Confirm Ye Not
Here's what ought to be a really boring idea - we need scientists in general and psychologists and economists in particular to stop hypothesising after results are known (HARKing, geddit?). Instead, they need to state what they're looking for before they conduct their experiments because otherwise they cherry pick the results they find to confirm hypotheses they never previously had.
The underlying problem is our old foe, confirmation bias. And the solution for scientists and social scientists alike is known as pre-registration. It would be no bad thing for investors to demand a similar process for fund managers and financial experts. Or, for that matter, to apply some of the ideas to their own investing strategies.
No No Negatives
It's been known for years that a lot of scientific research isn't very reliable. There are numerous problems, chief amongst them being the non-publication of negative results: an issue known as publication bias. There's no kudos in showing that your hypotheses were wrong, so researchers and corporations tend to bury the data, but it's still valuable information that should be shared: scientists see further by standing on the shoulders of others, we shouldn't be encouraging them to shrug them off because they've got bored.
Worse still, though, is the fact that many studies turn out not to be replicable. The ability to re-run an experiment and produce the same result is an absolute cornerstone of the scientific method: science works because it's not built on faith, it's constructed out of evidence. If it turns out that the evidence is unreliable then what's being done isn't science, it's more like religious studies with instruments.
Once we move to the social sciences then the problems are even worse. Human beings are terrible things to experiment on, being inclined to change their minds, develop opinions about the experiments and to second-guess what the researchers would like them to do, just to be nice.
All too many experiments in the social sciences turn out to be flawed because of social or situational factors that didn't seem important at the time. Given this, you'd think that repeating experiments to make sure the results held would be even more important for psychologists than it is for researchers in the hard sciences. Well, guess again.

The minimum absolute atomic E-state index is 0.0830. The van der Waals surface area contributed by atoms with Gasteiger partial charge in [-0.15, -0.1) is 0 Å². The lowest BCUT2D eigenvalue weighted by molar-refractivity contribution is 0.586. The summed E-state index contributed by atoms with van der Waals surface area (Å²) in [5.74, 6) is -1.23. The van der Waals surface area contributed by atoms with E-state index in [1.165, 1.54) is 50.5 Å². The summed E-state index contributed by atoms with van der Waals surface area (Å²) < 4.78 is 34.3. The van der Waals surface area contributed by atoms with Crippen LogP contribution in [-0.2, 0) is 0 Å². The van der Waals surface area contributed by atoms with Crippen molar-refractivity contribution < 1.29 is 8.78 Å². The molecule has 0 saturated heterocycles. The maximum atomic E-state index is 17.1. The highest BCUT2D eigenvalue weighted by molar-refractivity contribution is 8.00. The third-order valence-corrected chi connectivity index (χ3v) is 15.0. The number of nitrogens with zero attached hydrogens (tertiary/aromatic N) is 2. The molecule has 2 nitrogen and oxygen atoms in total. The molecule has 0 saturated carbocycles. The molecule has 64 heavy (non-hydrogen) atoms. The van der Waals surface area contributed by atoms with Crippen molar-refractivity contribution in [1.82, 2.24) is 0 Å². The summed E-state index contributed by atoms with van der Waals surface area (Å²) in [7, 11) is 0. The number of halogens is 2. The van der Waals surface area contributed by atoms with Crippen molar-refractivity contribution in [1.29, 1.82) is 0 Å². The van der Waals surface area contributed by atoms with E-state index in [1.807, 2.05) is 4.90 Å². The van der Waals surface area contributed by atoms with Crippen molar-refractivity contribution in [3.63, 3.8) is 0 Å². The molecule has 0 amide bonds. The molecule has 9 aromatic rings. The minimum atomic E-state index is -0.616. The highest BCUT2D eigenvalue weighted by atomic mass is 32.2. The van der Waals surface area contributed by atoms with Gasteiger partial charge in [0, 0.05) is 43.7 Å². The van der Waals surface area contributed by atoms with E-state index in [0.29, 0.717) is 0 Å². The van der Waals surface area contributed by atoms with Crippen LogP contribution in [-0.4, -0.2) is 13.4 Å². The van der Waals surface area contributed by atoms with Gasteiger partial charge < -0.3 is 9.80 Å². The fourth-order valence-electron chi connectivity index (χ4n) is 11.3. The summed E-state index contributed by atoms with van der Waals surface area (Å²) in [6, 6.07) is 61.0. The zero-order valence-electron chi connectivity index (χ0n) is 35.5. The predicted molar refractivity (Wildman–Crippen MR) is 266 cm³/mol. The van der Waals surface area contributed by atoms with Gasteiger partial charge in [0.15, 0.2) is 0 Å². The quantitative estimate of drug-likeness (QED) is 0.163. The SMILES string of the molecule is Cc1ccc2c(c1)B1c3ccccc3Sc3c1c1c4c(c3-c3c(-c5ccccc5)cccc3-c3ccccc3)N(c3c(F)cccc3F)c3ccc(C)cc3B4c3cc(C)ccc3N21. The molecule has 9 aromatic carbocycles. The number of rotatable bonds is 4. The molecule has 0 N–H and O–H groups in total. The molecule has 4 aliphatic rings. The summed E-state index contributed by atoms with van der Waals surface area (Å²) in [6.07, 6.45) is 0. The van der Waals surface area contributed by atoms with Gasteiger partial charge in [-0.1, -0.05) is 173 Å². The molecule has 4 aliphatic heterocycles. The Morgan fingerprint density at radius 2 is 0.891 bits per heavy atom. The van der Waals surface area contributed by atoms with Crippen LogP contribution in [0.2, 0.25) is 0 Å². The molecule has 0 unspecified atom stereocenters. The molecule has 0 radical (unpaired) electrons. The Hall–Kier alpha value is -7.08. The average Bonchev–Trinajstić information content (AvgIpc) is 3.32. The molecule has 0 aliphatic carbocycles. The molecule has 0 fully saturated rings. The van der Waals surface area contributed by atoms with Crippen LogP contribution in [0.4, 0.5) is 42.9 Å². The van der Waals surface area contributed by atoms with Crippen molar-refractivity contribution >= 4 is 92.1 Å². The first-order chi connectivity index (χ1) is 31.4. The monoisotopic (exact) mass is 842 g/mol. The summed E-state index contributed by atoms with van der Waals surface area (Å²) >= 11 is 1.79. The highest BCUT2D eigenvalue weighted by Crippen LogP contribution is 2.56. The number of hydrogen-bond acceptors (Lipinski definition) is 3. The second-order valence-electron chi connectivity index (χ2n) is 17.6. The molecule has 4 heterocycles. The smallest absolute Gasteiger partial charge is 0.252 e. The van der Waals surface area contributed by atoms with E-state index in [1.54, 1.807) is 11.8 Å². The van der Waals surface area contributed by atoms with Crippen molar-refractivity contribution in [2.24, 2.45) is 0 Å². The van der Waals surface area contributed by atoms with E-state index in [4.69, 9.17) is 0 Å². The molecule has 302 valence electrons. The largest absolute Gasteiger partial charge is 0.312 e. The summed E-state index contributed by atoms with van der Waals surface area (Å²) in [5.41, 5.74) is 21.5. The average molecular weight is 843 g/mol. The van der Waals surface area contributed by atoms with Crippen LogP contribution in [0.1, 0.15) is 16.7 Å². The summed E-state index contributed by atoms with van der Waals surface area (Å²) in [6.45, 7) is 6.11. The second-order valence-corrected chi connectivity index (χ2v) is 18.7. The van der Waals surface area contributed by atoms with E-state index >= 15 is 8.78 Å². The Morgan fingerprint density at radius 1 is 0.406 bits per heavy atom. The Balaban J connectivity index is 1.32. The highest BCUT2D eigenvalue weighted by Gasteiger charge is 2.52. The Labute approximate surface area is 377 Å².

According to research by Matthew Makel, Jonathan Plucker and Boyd Hegarty, only a little over 1% of psychology studies have ever been replicated. Everything else is simply a matter of faith in the integrity and lack of bias of the original researchers. Which is not science: in the words of John Tukey, quoted at the head of their paper:
"Confirmation comes from repetition. Any attempt to avoid this statement leads to failure and more probably to destruction."
The best solution to this we've yet found is known as pre-registration: studies have to be registered in advance, and the hypotheses under investigation stated up front before the research is done. This prevents the experimenters from looking at their data after the event and picking out interesting positive correlations which they didn't control for, but which are likely to get published.
Where pre-registration has happened the proportion of studies giving positive results has fallen dramatically: analysis of studies into treatments for heart disease have shown a frightening drop in positive results since pre-registration was mandated:
"17 out of 30 studies (57%) published prior to 2000 showed a significant benefit of intervention on the primary outcome in comparison to only 2 among the 25 (8%) trials published after 2000".
Some of this may be because the low-hanging fruit on the subject was picked earlier, but it's a scary result all the same. It seems likely that because the researchers can no longer consciously or unconsciously pick the results, they prefer they remove the possibility of confirmation bias - and the fall is so dramatic it places the previous results in question. And, of course, it's not clear how many of those have been replicated.